I love the Gower. The coastline is one of the best in the UK, sandy beaches that are quiet even at the peak of summer, blue seas and green lush countryside. On the western side, you can even catch some breakers and try surfing but my favourite beach is Oxwich Bay. You drive down from the higher ground, past castles and historic woodlands to find sand dunes rolling down to the sea. There is a wonderful car park where you don’t need to walk far to find a quiet location to set up a picnic and soak some rays.
We’ve spent many a day with the children when they were younger, paddling through the sea, searching rock pools for tiny animals, fish and crabs. One occasion the beach was full of starfish with the odd jellyfish washed up. I’ve such great memories that when the Bloggers for UKQU were asked to create a quilt from a local landmark and I was given the Gower, the inspiration was easy.
I decided to make a seascape based on the gentle colours of a summers day on the Gower coast. My first blog on this shows how to get the background assembled. In a future blog, we will look at how we can develop the picture using appliqué or embroidery.
My method is based on ‘improv’ cutting which has become quite popular in the world of modern quilts over the past few years. I used a similar technique for the Ice Quilt which was for UKQU.
Choose your fabrics and lay them out in a gentle gradient of colour. I used a plain fabric selection with a green, for the shore, light sand for the beach and then a range of blues and greys for the sea and sky.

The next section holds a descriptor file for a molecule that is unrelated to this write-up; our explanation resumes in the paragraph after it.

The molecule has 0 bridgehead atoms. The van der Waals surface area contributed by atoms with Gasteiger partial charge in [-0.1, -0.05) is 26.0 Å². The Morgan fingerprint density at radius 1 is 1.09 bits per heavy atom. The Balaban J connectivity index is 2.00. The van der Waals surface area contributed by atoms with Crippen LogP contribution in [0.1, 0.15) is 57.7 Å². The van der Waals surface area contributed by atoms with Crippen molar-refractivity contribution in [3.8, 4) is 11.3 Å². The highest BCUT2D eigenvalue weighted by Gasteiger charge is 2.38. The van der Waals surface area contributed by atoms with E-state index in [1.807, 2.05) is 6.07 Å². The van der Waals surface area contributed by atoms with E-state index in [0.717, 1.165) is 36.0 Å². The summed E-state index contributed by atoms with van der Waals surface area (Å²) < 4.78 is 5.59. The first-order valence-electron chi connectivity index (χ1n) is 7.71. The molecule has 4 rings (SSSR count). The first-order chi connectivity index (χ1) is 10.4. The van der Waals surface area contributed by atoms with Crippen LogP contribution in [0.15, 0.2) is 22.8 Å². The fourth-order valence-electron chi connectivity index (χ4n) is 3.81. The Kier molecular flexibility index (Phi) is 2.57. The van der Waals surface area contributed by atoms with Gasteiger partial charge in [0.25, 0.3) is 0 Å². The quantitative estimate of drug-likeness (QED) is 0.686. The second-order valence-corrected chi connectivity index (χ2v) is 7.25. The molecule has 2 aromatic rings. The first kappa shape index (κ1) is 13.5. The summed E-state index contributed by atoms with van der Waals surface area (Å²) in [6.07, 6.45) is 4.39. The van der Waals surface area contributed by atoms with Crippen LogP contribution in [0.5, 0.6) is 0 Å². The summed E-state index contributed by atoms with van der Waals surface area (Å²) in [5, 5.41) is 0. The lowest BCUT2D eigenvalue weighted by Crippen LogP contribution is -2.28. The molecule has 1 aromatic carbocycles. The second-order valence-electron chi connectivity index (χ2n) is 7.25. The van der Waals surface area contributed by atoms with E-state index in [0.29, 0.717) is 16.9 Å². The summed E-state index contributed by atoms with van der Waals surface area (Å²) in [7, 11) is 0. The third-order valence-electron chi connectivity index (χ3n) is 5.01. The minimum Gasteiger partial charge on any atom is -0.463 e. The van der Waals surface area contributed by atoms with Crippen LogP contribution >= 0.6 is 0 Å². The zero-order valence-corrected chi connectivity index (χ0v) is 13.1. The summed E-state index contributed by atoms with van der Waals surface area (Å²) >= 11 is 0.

Lay your first and second colours on top of each other and, using your rotary blade, cut across with a gentle curve. Keep the curves gentle as the tighter you go, the more difficult it is to assemble. You can now join these two pieces. I used a 1/8″ seam allowance, narrower than I usually use, as this is for a wall hanging and the seams will not be under strain. If you are going to use this technique in a quilt then stick to the usual ¼” seam allowance.
When joining them do not worry about the ends of the strips of fabric matching at the end of the seam. If they are a little staggered then we can trim it to size once all the fabrics have been joined in this fashion.
Press the seams as normal ‘to the dark side’. A bit of steam here can be useful to help really set the seams in place.
This method can be used for all sorts of background and is also very quick and easy. It’s what I love about the Improv movement, no measuring and it gives a fluid look to any project. Perfect for landscapes.
If you’ve not tried it before, give it a go and have some fun.